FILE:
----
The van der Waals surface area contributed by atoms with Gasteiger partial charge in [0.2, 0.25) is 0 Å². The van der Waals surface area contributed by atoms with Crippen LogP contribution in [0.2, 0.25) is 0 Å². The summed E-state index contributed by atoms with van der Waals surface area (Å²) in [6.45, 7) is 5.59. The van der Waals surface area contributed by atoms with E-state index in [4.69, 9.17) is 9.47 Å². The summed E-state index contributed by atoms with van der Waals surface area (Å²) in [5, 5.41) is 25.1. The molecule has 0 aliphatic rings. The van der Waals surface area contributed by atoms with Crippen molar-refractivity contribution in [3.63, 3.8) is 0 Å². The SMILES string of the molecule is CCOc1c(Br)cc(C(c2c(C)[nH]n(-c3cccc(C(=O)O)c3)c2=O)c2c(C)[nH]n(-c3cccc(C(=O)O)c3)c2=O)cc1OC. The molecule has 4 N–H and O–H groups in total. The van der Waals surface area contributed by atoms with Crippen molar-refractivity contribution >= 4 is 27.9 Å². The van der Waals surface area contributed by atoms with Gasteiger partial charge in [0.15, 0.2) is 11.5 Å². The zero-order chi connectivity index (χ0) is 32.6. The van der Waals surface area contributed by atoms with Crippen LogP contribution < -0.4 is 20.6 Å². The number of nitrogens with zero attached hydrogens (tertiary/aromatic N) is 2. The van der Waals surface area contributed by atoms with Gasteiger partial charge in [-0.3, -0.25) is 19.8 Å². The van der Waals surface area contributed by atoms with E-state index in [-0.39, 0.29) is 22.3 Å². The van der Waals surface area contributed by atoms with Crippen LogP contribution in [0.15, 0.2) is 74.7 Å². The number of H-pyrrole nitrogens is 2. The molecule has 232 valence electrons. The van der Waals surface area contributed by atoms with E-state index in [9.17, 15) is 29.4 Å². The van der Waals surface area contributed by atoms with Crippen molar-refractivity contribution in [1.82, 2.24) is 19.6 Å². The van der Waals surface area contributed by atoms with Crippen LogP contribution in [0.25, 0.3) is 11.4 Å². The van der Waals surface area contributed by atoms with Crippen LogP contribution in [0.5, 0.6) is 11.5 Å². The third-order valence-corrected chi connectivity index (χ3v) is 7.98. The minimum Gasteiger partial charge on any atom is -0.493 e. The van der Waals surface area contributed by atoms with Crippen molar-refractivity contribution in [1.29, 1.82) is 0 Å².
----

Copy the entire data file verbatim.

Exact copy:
The van der Waals surface area contributed by atoms with Gasteiger partial charge in [0.2, 0.25) is 0 Å². The van der Waals surface area contributed by atoms with Crippen LogP contribution in [0.2, 0.25) is 0 Å². The summed E-state index contributed by atoms with van der Waals surface area (Å²) in [6.45, 7) is 5.59. The van der Waals surface area contributed by atoms with E-state index in [4.69, 9.17) is 9.47 Å². The summed E-state index contributed by atoms with van der Waals surface area (Å²) in [5, 5.41) is 25.1. The molecule has 0 aliphatic rings. The van der Waals surface area contributed by atoms with Crippen molar-refractivity contribution in [3.63, 3.8) is 0 Å². The SMILES string of the molecule is CCOc1c(Br)cc(C(c2c(C)[nH]n(-c3cccc(C(=O)O)c3)c2=O)c2c(C)[nH]n(-c3cccc(C(=O)O)c3)c2=O)cc1OC. The molecule has 4 N–H and O–H groups in total. The van der Waals surface area contributed by atoms with Crippen molar-refractivity contribution >= 4 is 27.9 Å². The van der Waals surface area contributed by atoms with Gasteiger partial charge in [0.15, 0.2) is 11.5 Å². The zero-order chi connectivity index (χ0) is 32.6. The van der Waals surface area contributed by atoms with Crippen LogP contribution < -0.4 is 20.6 Å². The number of nitrogens with zero attached hydrogens (tertiary/aromatic N) is 2. The van der Waals surface area contributed by atoms with Gasteiger partial charge in [-0.3, -0.25) is 19.8 Å². The van der Waals surface area contributed by atoms with E-state index in [-0.39, 0.29) is 22.3 Å². The van der Waals surface area contributed by atoms with Crippen LogP contribution in [0.15, 0.2) is 74.7 Å². The number of H-pyrrole nitrogens is 2. The molecule has 232 valence electrons. The van der Waals surface area contributed by atoms with E-state index in [9.17, 15) is 29.4 Å². The van der Waals surface area contributed by atoms with Crippen molar-refractivity contribution in [1.82, 2.24) is 19.6 Å². The van der Waals surface area contributed by atoms with Crippen LogP contribution in [0.25, 0.3) is 11.4 Å². The van der Waals surface area contributed by atoms with Crippen LogP contribution in [0.5, 0.6) is 11.5 Å². The third-order valence-corrected chi connectivity index (χ3v) is 7.98. The minimum Gasteiger partial charge on any atom is -0.493 e. The van der Waals surface area contributed by atoms with Crippen molar-refractivity contribution in [1.29, 1.82) is 0 Å².